Should I freeze my eggs?

Written by: Mr Adrian Lower
Published: | Updated: 20/02/2020
Edited by: Top Doctors®

Women generally used to get pregnant at an earlier age, but nowadays as many women delay starting a family we are seeing an older age group attending fertility clinics for help in getting pregnant. Unfortunately, there is little we can do to help them as the underlying reason for not getting pregnant is poor egg quality due to age. Although lifestyles have changed over the years, unfortunately the human biological clock has not. This can put pressure on a woman, as they only have so much time before they can no longer have babies.



Why freeze your eggs?

A common misconception of why many women freeze their eggs is because they want to focus on their career and do not have time to raise a family. This is not always the case, however. Many women freeze their eggs as they do not have a partner, or they have not found the right one with whom they want to settle down and start a family. By freezing their eggs, they therefore ease the burden of having to find somebody before their biological clock runs out. Not having a partner is the primary reason for an estimated 88% of women who have had their eggs frozen, compared to 24% whose main reason is for professional reasons.

A woman is born with all her eggs and these are used up every month during menstruation even when she is not trying to get pregnant. At age 33, around 30% of the embryos women create will have chromosomal abnormalities. This has a negative impact on attempts at pregnancy as most of these embryos do not implant, and those that do usually miscarry. By the time women reach 40 years of age, almost 90% of their embryos are abnormal. Their chances of having a successful pregnancy, therefore, are significantly reduced.


Egg freezing as an insurance policy

It is therefore worth considering freezing eggs in your early 30s to give yourself the best chance of having a baby. Many women will not need to use them because they will most likely meet somebody with whom they want to have a child before they are too old to do so. Consider egg freezing as an insurance policy, and like all insurance policies you hope you will never have to use them. If the necessity should arise, however, you can be thankful you took out the policy in the first place.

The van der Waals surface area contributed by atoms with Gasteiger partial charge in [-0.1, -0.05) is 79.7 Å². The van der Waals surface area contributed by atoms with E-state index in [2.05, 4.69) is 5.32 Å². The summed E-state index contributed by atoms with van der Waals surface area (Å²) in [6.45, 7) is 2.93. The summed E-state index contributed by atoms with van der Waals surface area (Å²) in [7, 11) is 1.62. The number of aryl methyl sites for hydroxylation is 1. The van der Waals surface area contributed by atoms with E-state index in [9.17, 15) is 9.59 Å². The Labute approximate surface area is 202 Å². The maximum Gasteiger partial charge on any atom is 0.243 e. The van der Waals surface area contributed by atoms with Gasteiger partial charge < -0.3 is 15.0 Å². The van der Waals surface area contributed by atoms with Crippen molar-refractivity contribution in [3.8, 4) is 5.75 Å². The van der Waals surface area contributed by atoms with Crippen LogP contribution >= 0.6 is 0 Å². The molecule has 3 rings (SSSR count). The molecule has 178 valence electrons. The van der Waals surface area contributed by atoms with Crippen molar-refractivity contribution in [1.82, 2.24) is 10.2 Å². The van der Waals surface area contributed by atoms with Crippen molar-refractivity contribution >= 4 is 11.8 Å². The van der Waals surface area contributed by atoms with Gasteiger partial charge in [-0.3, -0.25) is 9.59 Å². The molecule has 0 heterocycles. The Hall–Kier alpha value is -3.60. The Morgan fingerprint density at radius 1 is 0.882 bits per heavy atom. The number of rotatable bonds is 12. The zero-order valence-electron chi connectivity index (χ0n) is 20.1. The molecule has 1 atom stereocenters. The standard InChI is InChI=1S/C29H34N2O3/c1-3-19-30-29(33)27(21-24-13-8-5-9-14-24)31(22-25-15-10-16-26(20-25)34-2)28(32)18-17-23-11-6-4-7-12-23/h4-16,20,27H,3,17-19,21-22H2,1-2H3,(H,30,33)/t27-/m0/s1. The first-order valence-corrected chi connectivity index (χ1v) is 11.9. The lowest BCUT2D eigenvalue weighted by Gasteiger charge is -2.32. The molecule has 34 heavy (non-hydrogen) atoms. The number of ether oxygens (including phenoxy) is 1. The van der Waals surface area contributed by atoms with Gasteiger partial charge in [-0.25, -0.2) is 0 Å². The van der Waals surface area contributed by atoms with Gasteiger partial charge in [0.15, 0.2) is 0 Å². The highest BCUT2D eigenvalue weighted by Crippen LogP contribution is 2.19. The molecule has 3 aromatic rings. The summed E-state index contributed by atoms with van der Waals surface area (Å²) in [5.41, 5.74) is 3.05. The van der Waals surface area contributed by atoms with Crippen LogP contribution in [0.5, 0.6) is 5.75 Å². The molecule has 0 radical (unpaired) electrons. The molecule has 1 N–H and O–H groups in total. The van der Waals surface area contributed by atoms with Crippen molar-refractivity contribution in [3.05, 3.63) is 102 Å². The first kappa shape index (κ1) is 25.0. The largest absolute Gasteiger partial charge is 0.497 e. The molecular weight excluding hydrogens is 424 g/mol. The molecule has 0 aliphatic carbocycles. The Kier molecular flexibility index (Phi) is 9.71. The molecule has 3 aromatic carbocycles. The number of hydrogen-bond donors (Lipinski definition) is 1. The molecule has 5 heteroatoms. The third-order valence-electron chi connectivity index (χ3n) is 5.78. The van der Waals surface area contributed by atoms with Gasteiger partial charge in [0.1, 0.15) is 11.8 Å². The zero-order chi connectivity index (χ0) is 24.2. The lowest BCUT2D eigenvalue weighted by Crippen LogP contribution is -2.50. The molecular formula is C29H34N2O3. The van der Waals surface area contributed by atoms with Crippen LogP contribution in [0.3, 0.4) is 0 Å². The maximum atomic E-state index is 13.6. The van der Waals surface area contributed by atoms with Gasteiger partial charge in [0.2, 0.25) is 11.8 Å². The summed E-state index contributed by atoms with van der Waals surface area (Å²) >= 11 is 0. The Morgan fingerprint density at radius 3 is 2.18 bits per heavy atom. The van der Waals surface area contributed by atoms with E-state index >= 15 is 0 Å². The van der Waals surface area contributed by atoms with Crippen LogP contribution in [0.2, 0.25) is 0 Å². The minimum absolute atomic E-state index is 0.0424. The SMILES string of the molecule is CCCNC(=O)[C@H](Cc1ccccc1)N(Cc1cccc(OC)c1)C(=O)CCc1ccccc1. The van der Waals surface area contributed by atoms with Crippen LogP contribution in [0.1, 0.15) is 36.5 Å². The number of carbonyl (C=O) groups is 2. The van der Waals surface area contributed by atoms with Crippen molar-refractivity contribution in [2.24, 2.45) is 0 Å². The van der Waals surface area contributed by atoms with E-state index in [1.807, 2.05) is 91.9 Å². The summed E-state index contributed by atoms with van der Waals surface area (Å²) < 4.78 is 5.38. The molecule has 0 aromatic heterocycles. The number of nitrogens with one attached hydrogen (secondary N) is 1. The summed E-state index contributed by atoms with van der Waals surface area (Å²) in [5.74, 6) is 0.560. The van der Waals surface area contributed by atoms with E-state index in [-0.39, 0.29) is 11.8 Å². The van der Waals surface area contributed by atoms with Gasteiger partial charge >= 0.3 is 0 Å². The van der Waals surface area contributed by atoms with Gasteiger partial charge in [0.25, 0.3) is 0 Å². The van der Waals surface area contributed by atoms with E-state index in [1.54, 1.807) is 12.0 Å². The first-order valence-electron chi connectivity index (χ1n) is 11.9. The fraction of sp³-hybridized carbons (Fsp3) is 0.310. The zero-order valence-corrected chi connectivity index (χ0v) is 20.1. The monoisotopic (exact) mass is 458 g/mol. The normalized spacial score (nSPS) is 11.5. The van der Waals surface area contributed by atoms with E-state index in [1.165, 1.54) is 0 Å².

Age is an important factor to take into account when contemplating whether you want to freeze your eggs or not. If you freeze your eggs before you reach 33, you have an 85% chance of getting pregnant when you want to use them. If you wait till 38, the chance of conceiving with your frozen eggs falls to less than 20%. This is a substantial difference, hence the reason specialists recommend that it is best to freeze your eggs sooner rather than later to increase your chances of success.


How much does it cost to freeze your eggs?

Egg freezing is not cheap and costs around £4000 to £5000 per cycle, but there are very few risks, and for women who can afford to do so, it is a sensible precaution.


Take home message:

Freezing eggs is best done early, preferably before 35, for the procedure to be more effective. Unfortunately, freezing eggs does not always guarantee a pregnancy It is recommended for women who know they will be unable to try to conceive until they are older.

Learn more about egg freezing

By Mr Adrian Lower
Obstetrics & gynaecology

Mr Adrian Lower is a highly-respected, London-based consultant gynaecologist and surgeon who has been working in and around Harley Street for the last 25 years. He specialises in reproductive surgery and assisted conception. 

He has been listed as one of the United Kingdom's top 150 private doctors in Tatler Magazine since 2005 and is widely published in peer-reviewed journals. He has contributed to a number of major textbooks on gynaecological surgery and is a popular teacher of surgical techniques.

He was appointed as a consultant gynaecologist at St Bartholomew's Hospital in the city of London in 1995. He now practises at Princess Grace Hospital, Weymouth Street Hospital, was one of the founding partners of Nuada Gynaecology and now works with the Spanish fertility group IVI in their state of the art clinic in Wimpole Street.

He is recognised for his work on uterine fibroids and Asherman's syndrome. He is an excellent communicator and patients appreciate his clear and thoughtful review of complex fertility problems. 

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